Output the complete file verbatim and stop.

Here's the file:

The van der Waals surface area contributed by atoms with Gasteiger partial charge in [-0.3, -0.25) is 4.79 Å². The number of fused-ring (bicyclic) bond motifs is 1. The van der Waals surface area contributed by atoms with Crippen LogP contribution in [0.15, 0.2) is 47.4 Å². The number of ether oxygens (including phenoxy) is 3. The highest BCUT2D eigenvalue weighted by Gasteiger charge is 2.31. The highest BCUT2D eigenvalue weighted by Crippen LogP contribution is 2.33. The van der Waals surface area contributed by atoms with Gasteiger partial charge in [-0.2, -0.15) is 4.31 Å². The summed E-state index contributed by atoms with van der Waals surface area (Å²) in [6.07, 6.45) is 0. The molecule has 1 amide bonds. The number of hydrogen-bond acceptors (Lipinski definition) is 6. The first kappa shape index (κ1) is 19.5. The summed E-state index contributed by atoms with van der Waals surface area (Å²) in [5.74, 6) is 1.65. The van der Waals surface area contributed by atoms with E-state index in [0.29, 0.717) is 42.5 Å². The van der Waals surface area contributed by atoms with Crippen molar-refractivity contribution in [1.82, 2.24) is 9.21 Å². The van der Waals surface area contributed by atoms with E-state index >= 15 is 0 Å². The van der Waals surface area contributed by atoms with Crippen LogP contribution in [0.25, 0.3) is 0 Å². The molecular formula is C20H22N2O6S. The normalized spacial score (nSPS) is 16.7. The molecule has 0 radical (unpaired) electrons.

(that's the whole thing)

The van der Waals surface area contributed by atoms with Gasteiger partial charge in [-0.3, -0.25) is 4.79 Å². The number of fused-ring (bicyclic) bond motifs is 1. The van der Waals surface area contributed by atoms with Crippen LogP contribution in [0.15, 0.2) is 47.4 Å². The number of ether oxygens (including phenoxy) is 3. The highest BCUT2D eigenvalue weighted by Gasteiger charge is 2.31. The highest BCUT2D eigenvalue weighted by Crippen LogP contribution is 2.33. The van der Waals surface area contributed by atoms with Gasteiger partial charge in [-0.2, -0.15) is 4.31 Å². The summed E-state index contributed by atoms with van der Waals surface area (Å²) in [6.07, 6.45) is 0. The molecule has 1 amide bonds. The number of hydrogen-bond acceptors (Lipinski definition) is 6. The first kappa shape index (κ1) is 19.5. The summed E-state index contributed by atoms with van der Waals surface area (Å²) in [5.74, 6) is 1.65. The van der Waals surface area contributed by atoms with E-state index in [0.29, 0.717) is 42.5 Å². The van der Waals surface area contributed by atoms with Crippen molar-refractivity contribution in [1.82, 2.24) is 9.21 Å². The van der Waals surface area contributed by atoms with E-state index >= 15 is 0 Å². The van der Waals surface area contributed by atoms with Crippen LogP contribution in [0.25, 0.3) is 0 Å². The molecular formula is C20H22N2O6S. The normalized spacial score (nSPS) is 16.7. The molecule has 0 radical (unpaired) electrons.